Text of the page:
As we observe Martin Luther King Day, one in three children in the nation’s capital lives in poverty, according to U.S. Census figures—up from about one in four two years ago. This makes the District of Columbia one of just 73 jurisdictions to exceed the 30 percent child poverty mark. Obviously, these figures are flattered by the inclusion of the wealth that exists in the District alongside much poverty. The 21,000 underprivileged children identified by the census are concentrated in the city’s Southeast and Northeast quadrants, where the poverty rate arcs much higher than 30 percent.
Poverty in D.C. neighborhoods is generational. Children are born into families where they are at a disadvantage before birth. One of the most comprehensive studies of children and language ever conducted, by Betty Hart and Todd Risley, calculated the number of words children learned before entering school in professional, college-educated versus poor families. The gap is some 35 million words—13 versus 48 million—before children enter school. Compounding this disadvantage is the very real issue of vast differences in school quality in urban America versus suburban and rural communities.
The achievement gap—the difference between the educational attainment of poor and minority students and their wealthier and white peers—starts early in the lives of children growing up in poverty. And our public education system does little to address it, let alone close the gap.
For many, this poverty of experience and expectations is an isolated problem, confined to urban centers rarely visited or noticed by the majority of Americans. But in just 12 years time, the majority of our nation’s children will be so-called minorities, according to census estimates. While we debate America’s future in a global economy, the educational position of our children, compared to the rest of the industrialized world, is not in doubt. The latest widely respected Program for International Student Assessment survey places American students 17th in reading; 23rd in science; and 31st in math among industrialized nations.
The evidence is unambiguous: we need to invest more, earlier, in every child, from birth—and stay with those children through college or their entry into the workforce. Right now, we invest resources in children who drop out of high school, but only after we fail to educate them. Adults who drop out of high school are 19 times more likely to be incarcerated than adults with college degrees, according to U.S. Department of Justice figures. We have the highest incarceration rate in the world, ahead of Russia, Rwanda and Mexico.  Billions of dollars are poured into prisons and policing, when simply providing every child with a college degree would have cost less.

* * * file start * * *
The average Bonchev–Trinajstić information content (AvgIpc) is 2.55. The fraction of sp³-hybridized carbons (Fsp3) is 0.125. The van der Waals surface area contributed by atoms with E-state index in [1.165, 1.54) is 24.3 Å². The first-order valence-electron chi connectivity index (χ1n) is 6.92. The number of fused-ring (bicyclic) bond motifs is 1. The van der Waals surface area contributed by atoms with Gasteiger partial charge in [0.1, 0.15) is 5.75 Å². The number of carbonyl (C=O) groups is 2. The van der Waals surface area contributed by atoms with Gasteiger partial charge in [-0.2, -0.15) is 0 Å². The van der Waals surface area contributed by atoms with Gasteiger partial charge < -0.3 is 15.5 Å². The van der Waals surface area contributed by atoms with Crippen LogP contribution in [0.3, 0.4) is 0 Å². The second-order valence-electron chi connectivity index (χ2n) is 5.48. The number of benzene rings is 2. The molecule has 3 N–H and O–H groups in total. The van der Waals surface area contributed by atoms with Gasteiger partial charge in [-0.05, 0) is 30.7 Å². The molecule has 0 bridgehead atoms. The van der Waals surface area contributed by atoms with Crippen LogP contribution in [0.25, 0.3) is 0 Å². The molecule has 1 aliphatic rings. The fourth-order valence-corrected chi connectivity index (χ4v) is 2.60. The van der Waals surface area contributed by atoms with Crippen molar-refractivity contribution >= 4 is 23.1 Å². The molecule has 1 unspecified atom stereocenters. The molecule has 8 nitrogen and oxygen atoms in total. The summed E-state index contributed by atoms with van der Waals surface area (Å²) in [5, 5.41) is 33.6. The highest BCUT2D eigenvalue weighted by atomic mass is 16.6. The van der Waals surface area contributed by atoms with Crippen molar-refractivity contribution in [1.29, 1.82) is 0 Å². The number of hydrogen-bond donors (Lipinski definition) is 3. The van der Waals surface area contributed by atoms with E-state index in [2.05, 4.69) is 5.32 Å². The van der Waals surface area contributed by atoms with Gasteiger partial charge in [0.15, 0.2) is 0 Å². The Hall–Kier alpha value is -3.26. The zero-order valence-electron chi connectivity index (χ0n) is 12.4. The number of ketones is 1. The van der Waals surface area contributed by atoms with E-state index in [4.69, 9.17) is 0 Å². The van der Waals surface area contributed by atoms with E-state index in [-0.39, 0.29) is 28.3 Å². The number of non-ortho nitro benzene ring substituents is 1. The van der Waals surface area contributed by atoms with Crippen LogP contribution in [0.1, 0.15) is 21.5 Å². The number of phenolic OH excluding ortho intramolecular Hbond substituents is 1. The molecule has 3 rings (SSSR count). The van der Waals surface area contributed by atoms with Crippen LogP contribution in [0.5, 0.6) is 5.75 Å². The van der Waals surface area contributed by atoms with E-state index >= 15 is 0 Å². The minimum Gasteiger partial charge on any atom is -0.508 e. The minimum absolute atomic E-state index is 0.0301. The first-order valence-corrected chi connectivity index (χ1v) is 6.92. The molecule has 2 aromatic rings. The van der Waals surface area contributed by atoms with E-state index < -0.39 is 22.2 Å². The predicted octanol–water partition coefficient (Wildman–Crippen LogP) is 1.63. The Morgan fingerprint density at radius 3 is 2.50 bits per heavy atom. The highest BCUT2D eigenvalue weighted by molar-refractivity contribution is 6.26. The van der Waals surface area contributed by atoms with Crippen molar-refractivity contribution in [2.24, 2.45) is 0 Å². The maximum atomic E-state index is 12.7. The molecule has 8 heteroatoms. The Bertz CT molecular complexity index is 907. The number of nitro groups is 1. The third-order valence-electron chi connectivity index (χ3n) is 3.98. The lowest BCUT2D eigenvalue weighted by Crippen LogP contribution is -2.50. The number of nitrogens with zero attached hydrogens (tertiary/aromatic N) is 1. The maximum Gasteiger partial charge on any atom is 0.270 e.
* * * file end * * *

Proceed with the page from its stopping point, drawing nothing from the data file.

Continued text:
It was the unfortunate state of public education in the District of Columbia that prompted me to establish a public charter school to educate underserved children. Beginning with 35 students in the basement of the St. Stephen and the Incarnation Episcopal Church on 16th Street in Northwest Washington, before eventually moving to our current Brookland location in Northeast D.C., today we serve students 350 from pre-school through the sixth grade.
Ranked ‘high performing’ by the city’s independent Public Charter School Board, nearly 80 percent of our students are eligible for free or reduced-price school lunches; almost all of them African-American or Latino.
Founded on a belief that every child can learn, we are the city’s only public school where students learn to speak, read, write and think in three languages—French, Spanish and English—including our pre-K students. We also operate before- and after school programs and a Saturday Academy.
We also prepare our students to be leaders in their communities, and responsible citizens who are committed to social justice. Each year, as part of their studies on the history of social justice, fourth grade Stokes School scholars prepare their own “I Have a Dream” speeches and, like Dr. King, deliver their speeches at the Lincoln Memorial.  Their speeches reflect the visions of our nine and ten-year-olds and remind us that, given exemplary educational opportunities, these same children may find solutions that transform current societal problems into ancient history. 
Breaking the cycle of intergenerational poverty is central to ensuring disadvantaged students’ success—which in turn will help revitalize our underserved neighborhoods, and shore up our nation’s global economic standing. In 1968, in his last Sunday morning sermon, Dr. King said: “We are challenged to rid our nation and the world of poverty.”  When King gave that sermon, our nation entertained the option of educating only select groups of students.  Now we know better.  Now we know that is necessary to provide a quality education to all of our children.

Linda Moore is founder and executive director of the Elsie Whitlow Stokes Community Freedom Public Charter School, which is located in the Brookland neighborhood of Washington D.C.